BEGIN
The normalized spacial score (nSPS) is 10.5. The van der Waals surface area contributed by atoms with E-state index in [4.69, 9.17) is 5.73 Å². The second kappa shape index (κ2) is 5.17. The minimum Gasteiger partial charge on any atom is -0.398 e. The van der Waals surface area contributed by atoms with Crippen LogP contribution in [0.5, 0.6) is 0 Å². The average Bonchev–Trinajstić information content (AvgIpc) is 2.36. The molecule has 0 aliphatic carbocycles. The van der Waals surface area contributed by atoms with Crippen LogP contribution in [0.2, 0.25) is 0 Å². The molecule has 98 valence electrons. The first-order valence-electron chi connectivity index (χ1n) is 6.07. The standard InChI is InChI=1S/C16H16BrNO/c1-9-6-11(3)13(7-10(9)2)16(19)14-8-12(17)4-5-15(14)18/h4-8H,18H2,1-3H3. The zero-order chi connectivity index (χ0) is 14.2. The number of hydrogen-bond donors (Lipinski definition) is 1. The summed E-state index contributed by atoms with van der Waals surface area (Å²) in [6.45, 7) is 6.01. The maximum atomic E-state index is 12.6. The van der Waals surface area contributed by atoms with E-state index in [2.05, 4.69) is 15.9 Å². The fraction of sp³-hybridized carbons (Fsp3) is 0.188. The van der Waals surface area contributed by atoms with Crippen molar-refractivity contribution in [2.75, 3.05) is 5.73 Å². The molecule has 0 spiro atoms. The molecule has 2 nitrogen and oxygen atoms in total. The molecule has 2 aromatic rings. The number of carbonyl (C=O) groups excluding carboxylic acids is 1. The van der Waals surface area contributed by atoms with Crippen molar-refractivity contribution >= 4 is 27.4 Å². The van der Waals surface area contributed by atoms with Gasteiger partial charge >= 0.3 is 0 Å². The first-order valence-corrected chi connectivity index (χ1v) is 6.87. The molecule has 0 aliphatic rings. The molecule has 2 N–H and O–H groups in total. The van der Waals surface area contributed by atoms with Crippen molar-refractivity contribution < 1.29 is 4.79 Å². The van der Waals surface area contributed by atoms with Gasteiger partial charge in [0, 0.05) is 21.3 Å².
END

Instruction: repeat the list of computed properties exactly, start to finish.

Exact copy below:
The normalized spacial score (nSPS) is 10.5. The van der Waals surface area contributed by atoms with E-state index in [4.69, 9.17) is 5.73 Å². The second kappa shape index (κ2) is 5.17. The minimum Gasteiger partial charge on any atom is -0.398 e. The van der Waals surface area contributed by atoms with Crippen LogP contribution in [0.5, 0.6) is 0 Å². The average Bonchev–Trinajstić information content (AvgIpc) is 2.36. The molecule has 0 aliphatic carbocycles. The van der Waals surface area contributed by atoms with Crippen LogP contribution in [0.2, 0.25) is 0 Å². The molecule has 98 valence electrons. The first-order valence-electron chi connectivity index (χ1n) is 6.07. The standard InChI is InChI=1S/C16H16BrNO/c1-9-6-11(3)13(7-10(9)2)16(19)14-8-12(17)4-5-15(14)18/h4-8H,18H2,1-3H3. The zero-order chi connectivity index (χ0) is 14.2. The number of hydrogen-bond donors (Lipinski definition) is 1. The summed E-state index contributed by atoms with van der Waals surface area (Å²) in [6.45, 7) is 6.01. The maximum atomic E-state index is 12.6. The van der Waals surface area contributed by atoms with E-state index in [2.05, 4.69) is 15.9 Å². The fraction of sp³-hybridized carbons (Fsp3) is 0.188. The van der Waals surface area contributed by atoms with Crippen molar-refractivity contribution in [2.75, 3.05) is 5.73 Å². The molecule has 0 spiro atoms. The molecule has 2 nitrogen and oxygen atoms in total. The molecule has 2 aromatic rings. The number of carbonyl (C=O) groups excluding carboxylic acids is 1. The van der Waals surface area contributed by atoms with Crippen molar-refractivity contribution >= 4 is 27.4 Å². The van der Waals surface area contributed by atoms with Gasteiger partial charge >= 0.3 is 0 Å². The first-order valence-corrected chi connectivity index (χ1v) is 6.87. The molecule has 0 aliphatic rings. The molecule has 2 N–H and O–H groups in total. The van der Waals surface area contributed by atoms with Crippen molar-refractivity contribution < 1.29 is 4.79 Å². The van der Waals surface area contributed by atoms with Gasteiger partial charge in [0, 0.05) is 21.3 Å².